Part of a donated human heart is reanimated and recorded with four high-definition optic cameras in a laboratory at The Ohio State University Wexner Medical Center. Researchers keep the heart tissue alive to look for the causes of irregular heartbeats in cases of persistent atrial fibrillation. Image courtesy of The Ohio State University Wexner Medical Center.
February 1, 2017 — Researchers have developed a technique that allows them to revive parts of human hearts in the laboratory for up to 12 hours while they search for hidden sources of irregular heartbeats.
“It’s amazing. You can see the heart start beating again, which gives us an opportunity to study it with high-speed, high-tech equipment,” said Vadim Fedorov, Ph.D., a biologist who developed the technique at The Ohio State University Wexner Medical Center. “This allows us to see the heart in 3-D and search for sources of irregular beats that we’ve never been able to find.”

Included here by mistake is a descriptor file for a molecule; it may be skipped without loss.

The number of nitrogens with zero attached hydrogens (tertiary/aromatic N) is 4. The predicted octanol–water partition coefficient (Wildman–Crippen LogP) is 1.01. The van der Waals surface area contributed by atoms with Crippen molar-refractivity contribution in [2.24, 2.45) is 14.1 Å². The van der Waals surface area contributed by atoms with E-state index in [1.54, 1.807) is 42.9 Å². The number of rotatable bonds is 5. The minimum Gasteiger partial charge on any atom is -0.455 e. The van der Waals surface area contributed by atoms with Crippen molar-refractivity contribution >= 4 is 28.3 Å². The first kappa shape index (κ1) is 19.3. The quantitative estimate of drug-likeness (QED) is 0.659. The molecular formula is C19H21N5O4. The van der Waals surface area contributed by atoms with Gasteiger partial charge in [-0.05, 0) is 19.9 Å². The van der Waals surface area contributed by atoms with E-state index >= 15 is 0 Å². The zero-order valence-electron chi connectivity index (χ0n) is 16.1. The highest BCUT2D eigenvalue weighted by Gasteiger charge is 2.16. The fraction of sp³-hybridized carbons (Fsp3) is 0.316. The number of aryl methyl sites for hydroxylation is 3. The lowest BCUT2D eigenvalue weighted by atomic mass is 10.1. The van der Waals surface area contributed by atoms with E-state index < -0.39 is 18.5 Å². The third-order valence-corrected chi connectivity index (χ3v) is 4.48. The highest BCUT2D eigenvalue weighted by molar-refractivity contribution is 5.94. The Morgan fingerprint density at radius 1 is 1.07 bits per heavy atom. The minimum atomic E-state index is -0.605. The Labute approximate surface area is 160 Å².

The hearts are donated by transplant patients who are receiving new hearts. Scientists take the top portions, known as the atria, and place them in a dish surrounded by four high-speed optical cameras. They then reanimate the tissue and inject it with a special dye that detects electrical signals.
“Normal imaging techniques give us one to two hundred recordings of the heart,” said Fedorov. “These cameras are able to give us 40,000 recordings, all in 3-D.”
The images allow experts to more clearly map the heart and find new areas in which to perform ablations, a procedure during which tiny cuts or burns are made to form scar tissue on the heart. The scar tissue can help disrupt the electrical circuitry of the heart and stop irregular beats.
Knowing exactly where to ablate the small areas of the heart can be challenging, especially in patients who have persistent atrial fibrillation. Their hearts beat erratically 24 hours per day, which can lead to stroke or heart failure.
“This will allow us to map the heart more completely and eventually may help us personalize our procedures according to each patient’s individual needs,” said John Hummel, M.D., director of clinical electrophysiology research at Ohio State Wexner Medical Center. “While it’s still in the early stages, the work Dr. Fedorov is doing with human heart tissue is the kind of thing that will make pivotal changes in our ability to manage patients’ diseases in the coming years.”
For more information: www.wexnermedical.osu.edu